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HelicopterMain Discussion › Mesuring engine temperature
07-08-2008 10:44 AM  9 years agoPost 1
Hamo

rrVeteran

Ireland

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I have just bought a non contact, infrared thermometer for measuring the temperature of my nitro engine. Different parts of the engine give different readings, the highest being on the heat sink with the cooling fins. My question is, which part of the engine should I be measuring.
Am I correct in checking the part which gives the highest temperature, ie the heat sink.
Hamo

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07-08-2008 11:07 AM  9 years agoPost 2
Dood

rrProfessor

Wescanson

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You can check any part of the engine you want.
Personally, I check the engine's backplate. Thats it.

The backplate is easily accessible, and gives me the most consistent readings.

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07-08-2008 11:12 AM  9 years agoPost 3
ronlund

rrApprentice

Corpus Christi, TX

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Measuring engine temperature

Hamo,

I would read the temp where I could get the most consistent reading. You have to strive for consistency if the readings are going to mean anything. I stick my finger on the backplate of the engine after shooting an auto. If it's too hot, my finger will jerk away. If I richen the engine, I do the same flight pattern ending it with an auto from the same altitude.

The next thing you'll ask is "What temperature should I be looking for". You'll get some replies, but remember, there isn't a number that anyone can give you that will be the optimum temperature. That's because the engine heats and cools pretty quickly and whoever is answering your question isn't flying your model.

Without touching the needles and just changing the way it's flown, you could vary the temperature 100F easily.

If someone says "Don't exceed 450 degrees" they would be right. Of course if you take that as a safe upper limit, you'll be frying your engine pretty quickly.

I think feeling and smelling the engine gives you really good clues. If the smoke burns your eyes, it's probably too rich. If the engine smells hot, it's probably too lean. If you can't touch the backplate for more than a split second, it's probably too lean. Once you get that figured out, measure it with your infrared device and use that as a reference point.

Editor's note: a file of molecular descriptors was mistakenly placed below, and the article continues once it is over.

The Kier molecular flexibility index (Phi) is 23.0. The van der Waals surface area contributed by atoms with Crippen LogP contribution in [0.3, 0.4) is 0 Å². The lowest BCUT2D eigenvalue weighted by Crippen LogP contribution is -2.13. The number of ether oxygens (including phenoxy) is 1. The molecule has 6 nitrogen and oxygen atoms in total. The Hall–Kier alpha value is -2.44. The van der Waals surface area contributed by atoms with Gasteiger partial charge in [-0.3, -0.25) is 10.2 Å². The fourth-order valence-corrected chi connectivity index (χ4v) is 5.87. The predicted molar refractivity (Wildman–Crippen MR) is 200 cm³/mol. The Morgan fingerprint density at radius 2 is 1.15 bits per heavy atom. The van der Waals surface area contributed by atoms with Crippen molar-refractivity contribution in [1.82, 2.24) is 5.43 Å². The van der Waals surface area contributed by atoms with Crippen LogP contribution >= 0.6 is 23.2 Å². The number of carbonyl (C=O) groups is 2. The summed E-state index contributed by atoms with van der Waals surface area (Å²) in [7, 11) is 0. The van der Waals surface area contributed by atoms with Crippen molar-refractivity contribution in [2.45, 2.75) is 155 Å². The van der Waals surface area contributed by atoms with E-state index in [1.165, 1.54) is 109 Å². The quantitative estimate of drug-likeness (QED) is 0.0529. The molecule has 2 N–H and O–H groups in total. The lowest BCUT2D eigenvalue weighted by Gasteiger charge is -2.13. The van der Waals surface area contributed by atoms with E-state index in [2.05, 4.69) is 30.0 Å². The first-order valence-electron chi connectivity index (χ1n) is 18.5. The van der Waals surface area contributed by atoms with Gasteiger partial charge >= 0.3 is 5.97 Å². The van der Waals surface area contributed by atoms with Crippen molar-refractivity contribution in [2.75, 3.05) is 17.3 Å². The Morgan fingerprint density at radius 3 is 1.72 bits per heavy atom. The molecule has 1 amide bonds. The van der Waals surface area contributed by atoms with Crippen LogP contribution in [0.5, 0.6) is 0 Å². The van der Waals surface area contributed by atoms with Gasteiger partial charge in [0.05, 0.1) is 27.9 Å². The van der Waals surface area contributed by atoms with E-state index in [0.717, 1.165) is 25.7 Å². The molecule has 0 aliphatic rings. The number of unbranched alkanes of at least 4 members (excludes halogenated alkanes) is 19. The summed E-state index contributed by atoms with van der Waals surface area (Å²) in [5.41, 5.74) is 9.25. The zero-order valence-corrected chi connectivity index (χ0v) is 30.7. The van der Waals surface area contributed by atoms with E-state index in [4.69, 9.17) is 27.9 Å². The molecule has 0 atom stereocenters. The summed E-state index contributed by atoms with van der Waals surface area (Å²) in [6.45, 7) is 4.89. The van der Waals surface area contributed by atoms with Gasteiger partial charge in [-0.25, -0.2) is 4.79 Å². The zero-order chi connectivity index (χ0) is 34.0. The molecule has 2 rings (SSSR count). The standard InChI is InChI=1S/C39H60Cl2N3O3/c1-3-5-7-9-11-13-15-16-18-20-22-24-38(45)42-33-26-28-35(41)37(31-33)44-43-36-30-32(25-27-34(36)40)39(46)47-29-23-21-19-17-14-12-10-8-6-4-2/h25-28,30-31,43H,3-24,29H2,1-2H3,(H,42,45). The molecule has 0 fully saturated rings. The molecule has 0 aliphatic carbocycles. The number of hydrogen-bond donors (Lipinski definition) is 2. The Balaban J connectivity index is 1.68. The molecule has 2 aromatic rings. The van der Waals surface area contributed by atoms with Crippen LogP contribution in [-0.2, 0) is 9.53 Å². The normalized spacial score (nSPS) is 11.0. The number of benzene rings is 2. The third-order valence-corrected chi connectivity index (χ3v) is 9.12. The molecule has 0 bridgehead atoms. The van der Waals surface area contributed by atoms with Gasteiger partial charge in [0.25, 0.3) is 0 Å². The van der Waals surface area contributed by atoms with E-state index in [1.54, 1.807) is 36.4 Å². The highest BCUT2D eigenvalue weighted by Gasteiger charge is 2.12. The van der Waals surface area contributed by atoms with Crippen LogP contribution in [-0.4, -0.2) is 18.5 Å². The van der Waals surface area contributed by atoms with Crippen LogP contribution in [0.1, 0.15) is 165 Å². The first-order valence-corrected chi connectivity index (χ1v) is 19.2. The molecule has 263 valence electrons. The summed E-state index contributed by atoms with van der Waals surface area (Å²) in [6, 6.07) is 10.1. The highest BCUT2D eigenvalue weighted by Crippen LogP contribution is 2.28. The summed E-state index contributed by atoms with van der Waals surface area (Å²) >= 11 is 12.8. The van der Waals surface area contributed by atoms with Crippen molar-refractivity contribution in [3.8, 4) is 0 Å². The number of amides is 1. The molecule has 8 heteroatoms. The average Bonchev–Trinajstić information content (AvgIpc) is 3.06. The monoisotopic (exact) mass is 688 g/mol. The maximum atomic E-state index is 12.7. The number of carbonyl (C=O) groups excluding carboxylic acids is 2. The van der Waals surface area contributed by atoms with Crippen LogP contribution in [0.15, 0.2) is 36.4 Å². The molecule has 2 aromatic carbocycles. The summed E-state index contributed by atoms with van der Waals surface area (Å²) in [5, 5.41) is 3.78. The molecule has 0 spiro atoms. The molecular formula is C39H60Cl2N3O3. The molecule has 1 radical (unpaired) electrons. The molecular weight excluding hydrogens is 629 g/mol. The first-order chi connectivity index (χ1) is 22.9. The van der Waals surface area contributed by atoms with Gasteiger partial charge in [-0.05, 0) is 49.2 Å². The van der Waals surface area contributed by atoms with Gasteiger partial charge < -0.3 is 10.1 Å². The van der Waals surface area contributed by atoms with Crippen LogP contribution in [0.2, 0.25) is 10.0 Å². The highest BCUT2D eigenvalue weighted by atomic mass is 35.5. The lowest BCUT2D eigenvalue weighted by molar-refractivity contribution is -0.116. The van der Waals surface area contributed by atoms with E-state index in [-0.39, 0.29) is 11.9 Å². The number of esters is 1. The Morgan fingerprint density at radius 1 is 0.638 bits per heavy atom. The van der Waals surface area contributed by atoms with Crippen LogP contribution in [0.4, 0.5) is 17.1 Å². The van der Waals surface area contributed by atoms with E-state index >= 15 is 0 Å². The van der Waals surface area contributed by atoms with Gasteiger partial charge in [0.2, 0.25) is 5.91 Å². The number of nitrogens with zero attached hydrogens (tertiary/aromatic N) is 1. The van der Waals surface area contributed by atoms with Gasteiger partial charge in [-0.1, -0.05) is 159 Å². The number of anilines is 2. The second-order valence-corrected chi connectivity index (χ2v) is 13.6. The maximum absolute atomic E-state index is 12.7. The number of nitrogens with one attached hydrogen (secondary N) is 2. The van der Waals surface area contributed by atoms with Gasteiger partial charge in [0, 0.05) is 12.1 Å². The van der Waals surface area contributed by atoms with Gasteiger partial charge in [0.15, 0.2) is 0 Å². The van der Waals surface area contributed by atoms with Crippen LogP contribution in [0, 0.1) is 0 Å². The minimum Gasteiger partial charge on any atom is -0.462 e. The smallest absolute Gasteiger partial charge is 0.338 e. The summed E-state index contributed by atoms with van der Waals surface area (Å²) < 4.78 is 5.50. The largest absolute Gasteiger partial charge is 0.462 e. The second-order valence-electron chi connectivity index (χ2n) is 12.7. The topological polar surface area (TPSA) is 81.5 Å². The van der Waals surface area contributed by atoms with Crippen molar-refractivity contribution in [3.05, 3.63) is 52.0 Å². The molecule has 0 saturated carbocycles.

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07-08-2008 11:19 AM  9 years agoPost 4
flying buffalo

rrApprentice

Darwin, NT, Australia

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I use my reader right where the heatsink meets the engine. Which is basically right inline with the combustion chamber and this will give you the most acurate actual engine temperature. thats what I believe anyway.
cheers

Yesterday was history...tomorrow is mystery

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07-08-2008 01:19 PM  9 years agoPost 5
ChristianM

rrVeteran

Oslo, Norway

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Hamo

Some good advice has been given above but to give you another piece of data this is what I did (I now use the CarbSmart unit instead of the temperature gun).
  • Fly around for a minute or so and exercise the engine.
  • Land, stop rotor and quickly measure the temperature on the combustion chamber just below the heat sink.
  • Adjust needle until you get a temperature of about 90 deg C (195 deg F).
  • Don't change the needle settings more than a few clicks at a time and keep in mind that changes in the climate or fuel may require needle adjustments.
This should be a good starting point.

Christian

Burn fuel, be happy

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07-08-2008 09:06 PM  9 years agoPost 6
w.pasman

rrElite Veteran

Netherlands

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I copy above comments. As a starter I messed around a bit with a thermometer but it showed pretty useless. The finger-on-backplate after few minutes flying is about as good as it gets, the smell is les accurate but useful sometimes. Even with the backplate you can still be two or three clicks off the optimum that I can find only by flying.

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07-08-2008 09:40 PM  9 years agoPost 7
toolman18

rrElite Veteran

Portland Tx

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I can tell you from experience that if you put spit on your finger and touch the head it should not sizzle. Sizzle is bad. To lean. Richen until its much better. You should have a good amount of smoke but not so much that you burn your eyes. Hope this helps.
Brad